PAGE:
I've said before that I didn't know what I was doing, when it came to my faith process of the past decade or so.
Ever since I first realized, as a missionary living overseas, that I didn't really believe God loved me--ever since that day the preacher said, "God delights in you," and I said, "Wait. I don't really believe that"--well, it's been a "wander toward" kind of situation, looking for Love ever since.
I write around and around it, unraveling my own thoughts.
Every once in a while, I come across something that helps me understand my process a bit better. Richard Rohr's Falling Upward has been a huge help to me in the past couple of years.
And recently in a Facebook group, someone presented the idea of "bounded set" religion vs. "centered set" religion.
These ideas are from a paper called "Conversion, Culture and Cognitive Categories," written by Paul Heibert in 1978. I probably read this in a missiology class years ago and it went right by me. Paul, I'm sorry it took me so long to appreciate your work. Thanks for your patience. (Here's a link to a more recent exploration.)
"Bounded set" means that we define Christianity by its boundaries of orthopraxy (correct practice) and orthodoxy (correct doctrine.)
- We know who's in or who's out, based on how they behave and what they believe, and it's important to carefully define the lines so that we know who's a heretic and who's a true believer.
- There's an expectation that everyone will be very much alike, believing the same things, and following the same rules.
- Getting inside the boundary lines--"being saved"--is the most important goal of evangelism.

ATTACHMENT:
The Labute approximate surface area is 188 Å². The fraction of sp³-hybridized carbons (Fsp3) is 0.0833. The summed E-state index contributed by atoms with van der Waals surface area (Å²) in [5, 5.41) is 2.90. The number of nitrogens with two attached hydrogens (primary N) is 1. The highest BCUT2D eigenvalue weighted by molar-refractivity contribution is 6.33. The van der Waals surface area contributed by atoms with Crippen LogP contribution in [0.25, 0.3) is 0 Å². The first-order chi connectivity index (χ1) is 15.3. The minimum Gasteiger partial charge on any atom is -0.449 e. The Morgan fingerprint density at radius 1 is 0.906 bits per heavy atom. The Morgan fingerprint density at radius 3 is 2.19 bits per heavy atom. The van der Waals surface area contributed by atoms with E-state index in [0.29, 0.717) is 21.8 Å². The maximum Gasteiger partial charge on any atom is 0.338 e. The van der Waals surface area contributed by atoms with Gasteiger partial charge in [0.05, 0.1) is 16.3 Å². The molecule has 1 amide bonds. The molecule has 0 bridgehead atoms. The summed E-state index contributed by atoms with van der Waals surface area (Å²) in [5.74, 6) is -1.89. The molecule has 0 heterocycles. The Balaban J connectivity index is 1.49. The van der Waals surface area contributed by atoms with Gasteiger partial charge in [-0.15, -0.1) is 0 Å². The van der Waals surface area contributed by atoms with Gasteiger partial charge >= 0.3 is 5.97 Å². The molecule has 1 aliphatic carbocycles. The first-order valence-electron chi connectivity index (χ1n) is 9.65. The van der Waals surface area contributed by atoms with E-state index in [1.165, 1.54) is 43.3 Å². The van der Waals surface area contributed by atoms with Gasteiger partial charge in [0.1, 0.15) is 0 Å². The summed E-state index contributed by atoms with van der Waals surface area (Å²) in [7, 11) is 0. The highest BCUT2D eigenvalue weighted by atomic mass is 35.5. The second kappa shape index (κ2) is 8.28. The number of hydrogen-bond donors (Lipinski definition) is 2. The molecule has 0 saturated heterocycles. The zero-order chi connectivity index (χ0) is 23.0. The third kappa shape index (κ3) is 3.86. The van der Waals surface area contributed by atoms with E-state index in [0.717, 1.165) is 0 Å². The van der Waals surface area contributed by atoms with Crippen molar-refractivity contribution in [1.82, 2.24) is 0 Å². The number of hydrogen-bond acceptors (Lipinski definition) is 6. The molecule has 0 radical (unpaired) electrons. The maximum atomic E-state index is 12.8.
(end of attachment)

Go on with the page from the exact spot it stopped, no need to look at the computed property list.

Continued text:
"Centered set," on the other hand, defines itself by who is at the center, and our movement relative to the center.
- Are we moving toward God or away from him?
- The movement toward God is more important than defining lines and staying inside them, and defining who is outside our lines.
- There may be a wide variation between beliefs and practices, as people are in different places in their faith journeys.
"A Christian has Christ as his God. Christ is his center if he moves toward Christ—if he seeks to know and follow after Christ. From the nature of the centered set, it should be clear that it is possible that there are those near the center who know a great deal about Christ, theology, and the church, but who are moving away from the center. These are the Pharisees." Paul Hiebert
I can look back on my own life and see so clearly when the walls fell and I turned toward the center. Right at that moment: "God delights in you."
I had spent all my life trying to define all the rules and live within them, and that one phrase blew down the prison walls: "God delights in you."
The funny thing is, I didn't know how revolutionary it would be, to believe that God delights in me. I thought I was just adding one more good thing to all the good things.
I could do both, I thought: trust the Love AND keep all the rules just to be on the safe side.
It turns out, though, going toward the Center means I can't keep patrolling the walls.
It makes me think of that scene in The Last Battle, where they're finally through the stable door and into Real Narnia. The Unicorn says:
"I have come home at last! This is my real country! I belong here. This is the land I have been looking for all my life, though I never knew it til now... Come further up, come further in!" CS Lewis, The Last Battle